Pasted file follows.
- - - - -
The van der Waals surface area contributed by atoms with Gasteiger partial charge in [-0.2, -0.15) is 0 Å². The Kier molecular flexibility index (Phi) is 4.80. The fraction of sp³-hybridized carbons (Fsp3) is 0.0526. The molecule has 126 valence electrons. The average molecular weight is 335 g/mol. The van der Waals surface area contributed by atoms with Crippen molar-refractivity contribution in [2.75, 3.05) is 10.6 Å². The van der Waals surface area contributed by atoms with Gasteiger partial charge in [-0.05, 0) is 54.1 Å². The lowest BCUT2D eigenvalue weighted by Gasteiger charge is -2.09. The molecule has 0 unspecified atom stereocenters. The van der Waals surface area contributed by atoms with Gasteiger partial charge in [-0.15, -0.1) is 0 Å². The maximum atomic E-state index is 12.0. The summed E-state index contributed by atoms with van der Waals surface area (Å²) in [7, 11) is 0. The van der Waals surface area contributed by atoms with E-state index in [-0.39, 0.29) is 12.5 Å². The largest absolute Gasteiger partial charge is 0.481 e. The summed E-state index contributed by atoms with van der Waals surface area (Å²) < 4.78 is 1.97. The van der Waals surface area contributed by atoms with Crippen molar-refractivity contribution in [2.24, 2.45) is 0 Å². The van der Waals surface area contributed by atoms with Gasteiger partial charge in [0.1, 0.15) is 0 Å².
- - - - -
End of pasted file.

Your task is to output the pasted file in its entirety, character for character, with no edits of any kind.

The van der Waals surface area contributed by atoms with Gasteiger partial charge in [-0.2, -0.15) is 0 Å². The Kier molecular flexibility index (Phi) is 4.80. The fraction of sp³-hybridized carbons (Fsp3) is 0.0526. The molecule has 126 valence electrons. The average molecular weight is 335 g/mol. The van der Waals surface area contributed by atoms with Crippen molar-refractivity contribution in [2.75, 3.05) is 10.6 Å². The van der Waals surface area contributed by atoms with Gasteiger partial charge in [-0.05, 0) is 54.1 Å². The lowest BCUT2D eigenvalue weighted by Gasteiger charge is -2.09. The molecule has 0 unspecified atom stereocenters. The van der Waals surface area contributed by atoms with Gasteiger partial charge in [-0.15, -0.1) is 0 Å². The maximum atomic E-state index is 12.0. The summed E-state index contributed by atoms with van der Waals surface area (Å²) in [7, 11) is 0. The van der Waals surface area contributed by atoms with E-state index in [-0.39, 0.29) is 12.5 Å². The largest absolute Gasteiger partial charge is 0.481 e. The summed E-state index contributed by atoms with van der Waals surface area (Å²) < 4.78 is 1.97. The van der Waals surface area contributed by atoms with Crippen molar-refractivity contribution in [2.24, 2.45) is 0 Å². The van der Waals surface area contributed by atoms with Gasteiger partial charge in [0.1, 0.15) is 0 Å².